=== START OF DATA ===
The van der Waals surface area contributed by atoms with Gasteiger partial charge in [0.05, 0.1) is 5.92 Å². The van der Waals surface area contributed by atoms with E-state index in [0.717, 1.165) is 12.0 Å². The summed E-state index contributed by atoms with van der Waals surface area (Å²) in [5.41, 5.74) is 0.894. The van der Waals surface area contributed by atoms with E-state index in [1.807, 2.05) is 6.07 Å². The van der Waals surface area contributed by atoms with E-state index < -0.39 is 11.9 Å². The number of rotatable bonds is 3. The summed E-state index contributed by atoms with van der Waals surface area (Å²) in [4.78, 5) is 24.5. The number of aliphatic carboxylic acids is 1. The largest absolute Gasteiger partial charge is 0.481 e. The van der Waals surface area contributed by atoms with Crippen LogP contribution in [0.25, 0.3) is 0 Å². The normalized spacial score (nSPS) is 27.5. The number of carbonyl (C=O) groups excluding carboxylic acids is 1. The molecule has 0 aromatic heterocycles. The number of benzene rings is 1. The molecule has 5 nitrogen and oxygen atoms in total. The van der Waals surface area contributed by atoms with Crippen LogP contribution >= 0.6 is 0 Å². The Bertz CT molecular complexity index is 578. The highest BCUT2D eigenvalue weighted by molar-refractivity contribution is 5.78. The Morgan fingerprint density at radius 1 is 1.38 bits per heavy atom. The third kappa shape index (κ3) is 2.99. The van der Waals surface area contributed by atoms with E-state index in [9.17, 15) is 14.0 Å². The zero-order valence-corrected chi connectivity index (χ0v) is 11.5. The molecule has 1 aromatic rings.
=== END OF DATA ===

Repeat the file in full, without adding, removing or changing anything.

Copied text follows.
The van der Waals surface area contributed by atoms with Gasteiger partial charge in [0.05, 0.1) is 5.92 Å². The van der Waals surface area contributed by atoms with E-state index in [0.717, 1.165) is 12.0 Å². The summed E-state index contributed by atoms with van der Waals surface area (Å²) in [5.41, 5.74) is 0.894. The van der Waals surface area contributed by atoms with E-state index in [1.807, 2.05) is 6.07 Å². The van der Waals surface area contributed by atoms with E-state index < -0.39 is 11.9 Å². The number of rotatable bonds is 3. The summed E-state index contributed by atoms with van der Waals surface area (Å²) in [4.78, 5) is 24.5. The number of aliphatic carboxylic acids is 1. The largest absolute Gasteiger partial charge is 0.481 e. The van der Waals surface area contributed by atoms with Crippen LogP contribution in [0.25, 0.3) is 0 Å². The normalized spacial score (nSPS) is 27.5. The number of carbonyl (C=O) groups excluding carboxylic acids is 1. The molecule has 0 aromatic heterocycles. The number of benzene rings is 1. The molecule has 5 nitrogen and oxygen atoms in total. The van der Waals surface area contributed by atoms with Crippen LogP contribution >= 0.6 is 0 Å². The Bertz CT molecular complexity index is 578. The highest BCUT2D eigenvalue weighted by molar-refractivity contribution is 5.78. The Morgan fingerprint density at radius 1 is 1.38 bits per heavy atom. The third kappa shape index (κ3) is 2.99. The van der Waals surface area contributed by atoms with E-state index in [9.17, 15) is 14.0 Å². The zero-order valence-corrected chi connectivity index (χ0v) is 11.5. The molecule has 1 aromatic rings.